Apple (NASDAQ:AAPL) released its fiscal second quarter results showing sales of 35.1 million iPhones in the quarter, which the company said was up 88 percent over the year-ago quarter. The company sold 11.8 million iPads during the quarter, a 151 percent unit increase over the year-ago quarter.
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The shipments were down slightly though from Apple's blow-out quarter that ended last year, which was the company's fiscal first quarter. During that quarter, Apple sold 37.04 million iPhones and 15.43 million iPads.
Moreover, the company said it expects a quarter-on-quarter decline in iPhone shipments in its coming quarter. One analyst estimated Apple expects to sell fully 10 million fewer iPhones during its upcoming quarter than it did in its most recent quarter.
Apple CEO Tim Cook explained that the company's iPhone 4S enjoyed a "huge January" during the company's second quarter, largely due to the gadget going on sale in locations including China. The company was able to meet much of that demand, Cook said, which means the company now expects slowing iPhones sales in the coming months.
Nonetheless, Apple executives remained optimistic on the company's long-term prospects.
Interestingly, Cook also addressed recent analyst concerns that wireless carriers will at some point draw down the subsidies they pay Apple for the iPhone.
Carriers "want to provide what their customers want to buy," Cook said. "The subsidy is not large relative to the sum of the monthly payments [users pay] over 24 months [of their service contract]."
Cook also said the iPhone provides a number of benefits to wireless carriers, including lower churn. ("That has a significant, direct financial benefit to the carrier," he said.) Cook said the iPhone is more efficient with data than other, unnamed smartphone operating systems. Indeed, Sprint Nextel (NYSE:S) CEO Dan Hesse has said iPhone users consume less data than Android users. Finally, Cook said the iPhone encourages people to upgrade from feature phones, which gives carriers another reason to subsidize the cost of the iPhone.
"I think some of these factors are missed in the general discussion of subsidies," Cook said.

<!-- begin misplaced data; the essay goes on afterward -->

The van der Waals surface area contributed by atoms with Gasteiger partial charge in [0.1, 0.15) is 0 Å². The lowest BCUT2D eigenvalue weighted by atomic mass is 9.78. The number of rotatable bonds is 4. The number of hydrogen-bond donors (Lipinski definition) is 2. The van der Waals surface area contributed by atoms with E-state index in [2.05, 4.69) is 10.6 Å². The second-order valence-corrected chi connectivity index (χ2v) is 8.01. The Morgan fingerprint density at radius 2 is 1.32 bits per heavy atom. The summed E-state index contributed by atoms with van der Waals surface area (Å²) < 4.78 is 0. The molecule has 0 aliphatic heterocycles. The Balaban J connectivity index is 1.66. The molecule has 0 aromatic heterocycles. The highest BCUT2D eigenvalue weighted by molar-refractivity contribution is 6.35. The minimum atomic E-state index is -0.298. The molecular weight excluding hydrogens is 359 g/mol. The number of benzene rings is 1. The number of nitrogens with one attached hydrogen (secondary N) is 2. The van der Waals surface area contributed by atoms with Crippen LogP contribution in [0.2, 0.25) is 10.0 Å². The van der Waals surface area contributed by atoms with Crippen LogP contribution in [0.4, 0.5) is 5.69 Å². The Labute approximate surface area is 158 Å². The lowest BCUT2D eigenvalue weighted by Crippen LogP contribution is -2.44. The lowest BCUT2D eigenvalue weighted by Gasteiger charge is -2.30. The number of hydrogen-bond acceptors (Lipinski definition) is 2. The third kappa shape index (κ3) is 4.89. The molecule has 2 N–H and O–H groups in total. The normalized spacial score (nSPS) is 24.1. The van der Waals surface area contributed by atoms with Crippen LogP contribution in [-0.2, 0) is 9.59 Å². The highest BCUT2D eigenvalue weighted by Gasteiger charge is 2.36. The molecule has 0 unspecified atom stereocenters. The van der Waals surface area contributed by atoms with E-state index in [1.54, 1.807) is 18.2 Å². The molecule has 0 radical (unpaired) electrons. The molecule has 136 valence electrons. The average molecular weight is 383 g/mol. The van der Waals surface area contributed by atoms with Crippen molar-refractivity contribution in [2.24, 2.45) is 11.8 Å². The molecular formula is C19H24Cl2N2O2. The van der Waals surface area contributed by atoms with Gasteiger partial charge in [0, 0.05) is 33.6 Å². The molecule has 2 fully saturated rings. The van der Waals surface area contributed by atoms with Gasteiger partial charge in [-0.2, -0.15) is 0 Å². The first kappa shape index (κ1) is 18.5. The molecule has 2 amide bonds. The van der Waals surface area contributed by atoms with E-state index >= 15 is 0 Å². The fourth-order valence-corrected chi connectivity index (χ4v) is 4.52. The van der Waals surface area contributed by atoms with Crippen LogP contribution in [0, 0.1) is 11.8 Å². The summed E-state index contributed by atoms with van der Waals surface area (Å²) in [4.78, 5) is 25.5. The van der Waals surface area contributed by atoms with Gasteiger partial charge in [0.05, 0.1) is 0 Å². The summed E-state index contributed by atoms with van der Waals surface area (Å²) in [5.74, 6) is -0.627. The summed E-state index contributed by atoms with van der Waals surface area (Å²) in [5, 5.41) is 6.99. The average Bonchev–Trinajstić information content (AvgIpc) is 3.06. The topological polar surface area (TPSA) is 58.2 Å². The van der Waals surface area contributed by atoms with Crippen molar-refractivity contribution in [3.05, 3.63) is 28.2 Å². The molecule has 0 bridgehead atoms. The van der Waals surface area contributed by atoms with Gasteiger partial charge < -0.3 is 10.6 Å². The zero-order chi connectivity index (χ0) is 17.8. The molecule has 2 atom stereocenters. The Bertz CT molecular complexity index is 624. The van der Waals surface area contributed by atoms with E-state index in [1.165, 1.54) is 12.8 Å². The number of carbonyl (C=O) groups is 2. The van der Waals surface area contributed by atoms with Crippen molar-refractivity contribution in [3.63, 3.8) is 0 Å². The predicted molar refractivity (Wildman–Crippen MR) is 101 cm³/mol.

Apple executives also offered some insights into the company's iPad business. Cook said Apple is "thrilled" with its iPad sales, though he declined to provide details on sales of Apple's new iPad vs. sales of its less-expensive iPad 2. Cook also said the company continues to see iPad demand outstrip supply, and said Apple expects to sell more iPads in its coming quarter than it did in its most recent quarter.
During one particularly memorable exchange between Cook and a financial analyst during Apple's earnings call, Cook explained why Apple has no intention of combining its iPad and laptop businesses: "You wouldn't want to put these things together because you'll end up compromising both," he said. "You can converge a refrigerator and a toaster but that probably won't be good for the end user."
Apple rival Microsoft (NASDAQ:MSFT) plans to combine tablet and laptop computing functions in its forthcoming Windows 8 operating system. "We're not going to that party. Others might," concluded Cook.
Finally, Apple offered a few statistics around its content business. The company said it counts 365 million iOS devices and 600,000 apps in its App Store, of which 200,000 are designed for the iPad. The company said it counts 125 million iCloud users.
As for the company's financials, Apple recorded revenue of $39.2 billion, up from $24.7 billion in the year ago quarter. The company's quarterly net profit reached $11.6 billion, almost double the $6 billion it notched in the year-ago quarter. The results beat Wall Street estimates, according to media reports.
Apple's stock was up almost 7 percent, to almost $600 per share, in after-hours trading immediately following the news.
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Article updated April 24 to include information from Apple's earnings call.